An inquest into the death of Michael Langan, a Winnipeg teenager who died after being shocked by a police stun gun, heard testimony today from those who witnessed a break-in that prompted the confrontation between Langan and police.
Langan was 17 years old when on July 22, 2008, he was subdued by a stun gun during a confrontation with police officers in a back lane in the city's core.
He was admitted to hospital in critical condition and died shortly afterwards.
- 'Nobody deserves to die that way,' dad says of teen hit with Taser
- Winnipeg teen's death after zap from Taser 'tragic event:' police chief
Officers were searching for a robbery suspect at the time of the incident. Police have claimed that Langan was holding a knife and he refused to put it down when ordered to do so.
As the inquest got underway on Monday morning, Hartley Klapman, a Notre Dame Avenue business owner, testified that Langan broke into his car on the day of the incident to steal a pair of binoculars.
Following a brief confrontation in the parking lot, Langan gave back the binoculars and fled on foot, said Klapman, who described the teen as looking agitated and erratic and possibly under the influence of drugs.
Langan was "jumping around in an agitated state," much like a boxer, Klapman said.
Klapman testified that as an employee called 911, he followed Langan in his car for several blocks to William Avenue, where the teen produced a knife, waved it around, and yelled, "Are you trying to kill me?"
The inquest was shown surveillance video footage of the chase before Langan's confrontation with police. The knife that the teen was allegedly carrying at the time was also shown in court as evidence.
A paramedic and a police officer are also expected to testify at the inquest. The first phase is expected to last several weeks.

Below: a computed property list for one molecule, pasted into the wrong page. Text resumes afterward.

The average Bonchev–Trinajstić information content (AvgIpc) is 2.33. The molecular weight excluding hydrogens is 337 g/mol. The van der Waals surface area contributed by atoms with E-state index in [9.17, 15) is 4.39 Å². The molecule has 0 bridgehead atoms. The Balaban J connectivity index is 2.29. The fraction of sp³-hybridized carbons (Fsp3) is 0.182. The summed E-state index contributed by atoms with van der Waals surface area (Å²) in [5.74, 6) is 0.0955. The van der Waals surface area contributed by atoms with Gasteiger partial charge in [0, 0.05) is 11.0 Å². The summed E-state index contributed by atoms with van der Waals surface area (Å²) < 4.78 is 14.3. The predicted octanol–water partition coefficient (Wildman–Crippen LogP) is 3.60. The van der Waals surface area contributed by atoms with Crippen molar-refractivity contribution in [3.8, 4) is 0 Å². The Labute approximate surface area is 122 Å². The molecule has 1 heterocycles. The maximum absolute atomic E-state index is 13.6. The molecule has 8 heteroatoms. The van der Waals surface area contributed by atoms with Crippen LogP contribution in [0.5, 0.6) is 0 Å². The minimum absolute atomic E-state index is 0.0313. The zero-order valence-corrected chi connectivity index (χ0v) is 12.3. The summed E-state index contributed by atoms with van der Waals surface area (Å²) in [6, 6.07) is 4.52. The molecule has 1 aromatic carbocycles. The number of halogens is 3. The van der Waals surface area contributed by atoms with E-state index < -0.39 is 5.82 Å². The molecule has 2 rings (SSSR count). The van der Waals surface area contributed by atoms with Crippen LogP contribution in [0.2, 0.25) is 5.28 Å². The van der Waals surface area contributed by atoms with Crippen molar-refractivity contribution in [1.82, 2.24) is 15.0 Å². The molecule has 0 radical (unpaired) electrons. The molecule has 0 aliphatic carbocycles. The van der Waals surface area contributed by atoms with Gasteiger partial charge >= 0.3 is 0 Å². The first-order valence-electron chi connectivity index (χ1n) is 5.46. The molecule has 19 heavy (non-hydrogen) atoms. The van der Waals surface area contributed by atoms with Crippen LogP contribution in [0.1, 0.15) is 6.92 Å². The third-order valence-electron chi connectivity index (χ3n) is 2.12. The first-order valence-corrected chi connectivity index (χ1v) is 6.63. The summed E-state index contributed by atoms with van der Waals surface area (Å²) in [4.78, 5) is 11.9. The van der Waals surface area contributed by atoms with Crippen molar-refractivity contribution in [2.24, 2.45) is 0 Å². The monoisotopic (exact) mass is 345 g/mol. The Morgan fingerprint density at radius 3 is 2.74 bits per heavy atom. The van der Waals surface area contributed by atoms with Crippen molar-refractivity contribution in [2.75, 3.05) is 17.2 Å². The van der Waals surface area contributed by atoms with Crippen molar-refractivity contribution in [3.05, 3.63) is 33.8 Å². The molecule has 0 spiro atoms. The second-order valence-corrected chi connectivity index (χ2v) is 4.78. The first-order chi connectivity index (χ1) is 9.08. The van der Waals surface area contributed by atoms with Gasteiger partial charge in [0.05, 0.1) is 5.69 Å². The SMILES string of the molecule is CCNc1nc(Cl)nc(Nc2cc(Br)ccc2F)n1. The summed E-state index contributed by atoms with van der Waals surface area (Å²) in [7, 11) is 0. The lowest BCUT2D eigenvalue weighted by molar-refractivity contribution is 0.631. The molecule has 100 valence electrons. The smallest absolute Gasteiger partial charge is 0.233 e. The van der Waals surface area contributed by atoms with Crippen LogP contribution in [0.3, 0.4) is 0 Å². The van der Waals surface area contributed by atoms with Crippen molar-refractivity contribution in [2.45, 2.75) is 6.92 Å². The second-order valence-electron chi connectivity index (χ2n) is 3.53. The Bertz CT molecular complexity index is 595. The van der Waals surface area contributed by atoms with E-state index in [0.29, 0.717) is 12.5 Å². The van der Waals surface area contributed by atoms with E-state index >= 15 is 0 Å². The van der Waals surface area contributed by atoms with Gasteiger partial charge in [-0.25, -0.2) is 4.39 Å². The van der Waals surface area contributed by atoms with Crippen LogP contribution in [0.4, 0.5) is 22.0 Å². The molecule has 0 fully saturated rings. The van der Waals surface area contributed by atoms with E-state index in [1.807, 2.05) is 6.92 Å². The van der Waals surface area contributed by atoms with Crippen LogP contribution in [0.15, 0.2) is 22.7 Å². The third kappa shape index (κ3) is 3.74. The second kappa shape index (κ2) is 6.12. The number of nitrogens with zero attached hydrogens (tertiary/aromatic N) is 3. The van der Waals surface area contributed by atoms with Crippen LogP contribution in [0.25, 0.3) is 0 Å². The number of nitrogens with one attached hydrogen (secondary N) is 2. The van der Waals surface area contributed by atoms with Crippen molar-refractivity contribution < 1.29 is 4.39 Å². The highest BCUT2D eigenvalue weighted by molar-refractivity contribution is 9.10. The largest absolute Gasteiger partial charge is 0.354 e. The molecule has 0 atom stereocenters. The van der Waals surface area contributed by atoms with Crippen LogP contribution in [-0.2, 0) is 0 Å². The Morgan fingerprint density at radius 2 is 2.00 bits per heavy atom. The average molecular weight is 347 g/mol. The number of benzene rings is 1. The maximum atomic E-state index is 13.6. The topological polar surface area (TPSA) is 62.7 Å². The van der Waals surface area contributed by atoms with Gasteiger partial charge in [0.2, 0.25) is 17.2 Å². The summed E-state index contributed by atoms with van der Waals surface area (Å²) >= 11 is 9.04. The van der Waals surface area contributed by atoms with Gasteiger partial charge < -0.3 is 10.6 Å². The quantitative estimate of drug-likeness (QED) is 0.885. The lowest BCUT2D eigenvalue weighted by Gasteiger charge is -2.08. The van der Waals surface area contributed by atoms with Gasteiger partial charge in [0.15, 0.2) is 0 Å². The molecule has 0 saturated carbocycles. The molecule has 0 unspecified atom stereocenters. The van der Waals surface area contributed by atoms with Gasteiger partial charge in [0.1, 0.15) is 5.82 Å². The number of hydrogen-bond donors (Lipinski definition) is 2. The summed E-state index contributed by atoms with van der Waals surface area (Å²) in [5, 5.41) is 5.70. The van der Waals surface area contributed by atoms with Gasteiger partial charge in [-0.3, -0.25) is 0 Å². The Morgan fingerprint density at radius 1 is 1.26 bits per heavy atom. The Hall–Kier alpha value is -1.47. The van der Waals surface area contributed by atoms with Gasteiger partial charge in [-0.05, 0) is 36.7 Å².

Lawyers representing Taser International, the company that manufactures the stun guns, were present as the inquest got underway.
'I want the truth,' says mother
Langan's parents do not have standing at the inquest, but their lawyer is asking the court to reconsider.
"I don't want nobody to forget about my son, Michael Langan, because he should be here right now," Langan's mother, Sharon Shymko, told CBC News on Sunday.
"I want the truth about why did the police Taser my son. Why did that have to happen that way? It didn't have to happen that way."
Shymko said in the years since Langan's death, no one has answered the family's questions about what happened and what could have been done differently.
Both she and Langan's father, Brian Minchin, have said they believe police used excessive force in the teen's case.
"I don't know what to expect from this inquest," Shymko said.
"I have a lot to look forward to, and a lot I want to listen to, but the bottom point is that the police shouldn't overreact with their Taser guns."
Shymko filed a lawsuit in 2010 against the City of Winnipeg, the Winnipeg Police Service and Taser International. The lawsuit is still pending, she said.